Blog Post Checklist

blog posting checklist

You’ve spent hours (days?) creating the perfect, yummy, everyone-will-share-this content piece for your blog. But have you covered all the bases? How will it look when it’s shared on Facebook? Tweeted? Shows up in the Google search results?

Here’s a little checklist I’ve developed to help make blog posting go off without a hitch:

  1. Spell check it. Take the preview page, select all the text, and paste it into a new Microsoft Word document. Word does a nice job of going beyond just the spelling check and spotting some grammar errors. Alternatively, you can post it in a Google Doc and get the same kind of help.
  2. Grammar check it. I like Grammarly, as it seems to do a more thorough job than Word.
  3. Check your URL. If the post is intended to draw search traffic, do you have your target term in the URL slug?
  4. Size up your page title. Make sure it’s not excessively long, especially after your brand is added to the end. You also want to be sure it’s not going to get truncated in a way that isn’t readable, or perhaps is offensive. See Dr. Pete’s article from May 2016 on new guidelines for title tag length.
  5. Link-check it. Make sure all of the links in your post work. I’ve seen 3,245,613,023 links on clients sites that were broken because they started with “www” instead of “http://www”. I like the Chrome extension called Check My Links by Paul Livingstone.
  6. Excerpt it. Use the tag in WordPress (there’s a button there that inserts this HTML tag for you), so that on the main blog page and all of the archive pages, it only shows the headline and the first couple of sentences, avoiding duplicate content issues.
  7. Publish it. Unfortunately, there are a few things you cannot test with a non-live page.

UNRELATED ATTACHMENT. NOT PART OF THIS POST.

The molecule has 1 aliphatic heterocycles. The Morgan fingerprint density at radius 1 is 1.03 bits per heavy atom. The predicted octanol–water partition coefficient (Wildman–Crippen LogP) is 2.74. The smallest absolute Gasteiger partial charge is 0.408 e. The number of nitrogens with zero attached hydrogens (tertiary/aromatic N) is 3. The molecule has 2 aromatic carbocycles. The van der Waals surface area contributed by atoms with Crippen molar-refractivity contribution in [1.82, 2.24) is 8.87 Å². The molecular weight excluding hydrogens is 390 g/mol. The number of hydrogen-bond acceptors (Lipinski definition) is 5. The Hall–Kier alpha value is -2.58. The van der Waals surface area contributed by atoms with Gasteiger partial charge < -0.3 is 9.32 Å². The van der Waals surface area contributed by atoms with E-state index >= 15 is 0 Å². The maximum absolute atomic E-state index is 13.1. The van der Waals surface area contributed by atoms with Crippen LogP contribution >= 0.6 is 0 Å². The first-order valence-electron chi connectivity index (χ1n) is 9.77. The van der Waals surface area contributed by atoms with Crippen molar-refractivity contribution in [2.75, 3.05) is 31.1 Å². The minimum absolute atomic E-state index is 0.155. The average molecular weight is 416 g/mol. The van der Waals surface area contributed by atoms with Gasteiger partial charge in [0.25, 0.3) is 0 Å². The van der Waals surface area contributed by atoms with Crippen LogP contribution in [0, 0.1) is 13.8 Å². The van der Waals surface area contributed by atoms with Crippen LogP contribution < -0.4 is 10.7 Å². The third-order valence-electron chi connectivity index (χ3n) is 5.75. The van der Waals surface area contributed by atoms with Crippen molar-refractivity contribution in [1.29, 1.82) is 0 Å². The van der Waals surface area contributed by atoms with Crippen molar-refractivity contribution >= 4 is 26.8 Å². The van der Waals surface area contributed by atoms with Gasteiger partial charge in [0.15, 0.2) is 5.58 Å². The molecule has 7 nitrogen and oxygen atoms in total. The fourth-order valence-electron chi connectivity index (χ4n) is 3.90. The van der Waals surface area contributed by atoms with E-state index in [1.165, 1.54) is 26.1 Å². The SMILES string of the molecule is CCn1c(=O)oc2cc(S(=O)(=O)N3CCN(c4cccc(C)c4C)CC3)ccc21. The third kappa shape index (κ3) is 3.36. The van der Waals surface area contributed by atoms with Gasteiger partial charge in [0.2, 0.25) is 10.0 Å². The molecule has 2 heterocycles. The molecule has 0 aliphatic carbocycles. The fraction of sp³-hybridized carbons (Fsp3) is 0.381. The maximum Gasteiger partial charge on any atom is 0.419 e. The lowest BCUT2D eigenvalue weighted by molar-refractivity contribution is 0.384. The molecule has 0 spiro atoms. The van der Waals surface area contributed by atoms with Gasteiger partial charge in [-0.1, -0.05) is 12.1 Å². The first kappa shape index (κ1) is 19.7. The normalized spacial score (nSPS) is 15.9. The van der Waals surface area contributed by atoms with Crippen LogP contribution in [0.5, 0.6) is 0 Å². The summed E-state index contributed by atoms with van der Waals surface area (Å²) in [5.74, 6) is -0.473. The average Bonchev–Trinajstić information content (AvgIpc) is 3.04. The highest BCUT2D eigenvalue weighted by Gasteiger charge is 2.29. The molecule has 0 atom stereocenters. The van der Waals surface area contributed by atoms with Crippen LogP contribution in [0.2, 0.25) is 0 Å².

8. See how it looks on Facebook. Test with the Facebook debugger to make sure that the headline, image, etc. looks the way you want it. Fix your Open Graph tags if needed. Note that if you change the Open Graph tags, you’ll probably want to re-fetch your page in the debugger–not just to test it, but also that forces Facebook to re-read those tags…otherwise, they may use the old tags from the last time they read the page.
  9. See how it looks Tweeted. Test with Twitter’s tester to make sure that you’re getting the embedded image and extended description showing the way you want it to.
  10. Share it. Take the URL of the single post (don’t make the mistake of sharing the main blog page URL!), and paste it on Facebook; send out a Tweet with that URL; create a Google+ post and paste the URL in it; pin images from the post to your Pinterest board.
  11. Promote it. At a minimum, immediately get your team to Like and Share it on Facebook, so that Facebook sees a lot of initial engagement–this makes it much more likely that Facebook will then show the post to a wider audience. And, get your team to retweet your tweet as well. If you’re serious about getting this post seen, then Boost the post in Facebook.
  12. Tell Google about it. For most of you, this isn’t necessary, but…. If it’s a blog that gets republished on another website, or you find yourself getting scraped by other sites, you want Google to see that content on your site first. Go to Search Console, and resubmit your sitemap so that Google (hopefully) crawls the new page on your site before they see it elsewhere. And, if you’re deliberately republishing it on another website, check to see that the rel canonical on that other website is pointing at the post on your main site.

Thanks to Mike Arnesen and Ruth Burr Reedy for their contributions to this list.

This checklist is centered around what to do when you’re ready to publish your post. If you’re looking for help on how to plan your content etc. for a blog post, Rand Fishkin’s got this Whiteboard Friday video that I recommend you watch:

Photo courtesy Chris Potter on Flickr.

Independent search engine optimization (SEO) consultant Michael Cottam. Independent SEO Consultant Michael Cottam http://www.michaelcottam.com/wp-content/uploads/2014/03/independent-seo-consultant-michael-cottam.jpg
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